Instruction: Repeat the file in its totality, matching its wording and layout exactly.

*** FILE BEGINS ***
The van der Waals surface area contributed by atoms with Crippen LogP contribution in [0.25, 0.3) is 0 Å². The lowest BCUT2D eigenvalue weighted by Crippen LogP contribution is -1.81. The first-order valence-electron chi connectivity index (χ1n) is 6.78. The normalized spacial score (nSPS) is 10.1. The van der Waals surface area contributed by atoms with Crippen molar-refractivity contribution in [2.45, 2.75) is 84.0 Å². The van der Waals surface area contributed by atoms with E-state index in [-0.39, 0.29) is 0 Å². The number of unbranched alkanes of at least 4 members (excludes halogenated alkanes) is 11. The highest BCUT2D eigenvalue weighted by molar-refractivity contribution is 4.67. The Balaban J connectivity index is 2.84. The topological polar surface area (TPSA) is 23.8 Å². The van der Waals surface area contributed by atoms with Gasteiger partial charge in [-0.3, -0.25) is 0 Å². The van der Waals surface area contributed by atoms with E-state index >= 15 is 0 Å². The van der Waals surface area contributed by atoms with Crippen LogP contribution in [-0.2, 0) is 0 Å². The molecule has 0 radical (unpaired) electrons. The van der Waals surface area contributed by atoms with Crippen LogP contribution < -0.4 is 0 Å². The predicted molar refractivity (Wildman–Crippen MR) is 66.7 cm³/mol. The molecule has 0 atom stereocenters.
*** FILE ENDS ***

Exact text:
The van der Waals surface area contributed by atoms with Crippen LogP contribution in [0.25, 0.3) is 0 Å². The lowest BCUT2D eigenvalue weighted by Crippen LogP contribution is -1.81. The first-order valence-electron chi connectivity index (χ1n) is 6.78. The normalized spacial score (nSPS) is 10.1. The van der Waals surface area contributed by atoms with Crippen molar-refractivity contribution in [2.45, 2.75) is 84.0 Å². The van der Waals surface area contributed by atoms with E-state index in [-0.39, 0.29) is 0 Å². The number of unbranched alkanes of at least 4 members (excludes halogenated alkanes) is 11. The highest BCUT2D eigenvalue weighted by molar-refractivity contribution is 4.67. The Balaban J connectivity index is 2.84. The topological polar surface area (TPSA) is 23.8 Å². The van der Waals surface area contributed by atoms with Gasteiger partial charge in [-0.3, -0.25) is 0 Å². The van der Waals surface area contributed by atoms with E-state index >= 15 is 0 Å². The van der Waals surface area contributed by atoms with Crippen LogP contribution in [-0.2, 0) is 0 Å². The molecule has 0 radical (unpaired) electrons. The van der Waals surface area contributed by atoms with Crippen LogP contribution < -0.4 is 0 Å². The predicted molar refractivity (Wildman–Crippen MR) is 66.7 cm³/mol. The molecule has 0 atom stereocenters.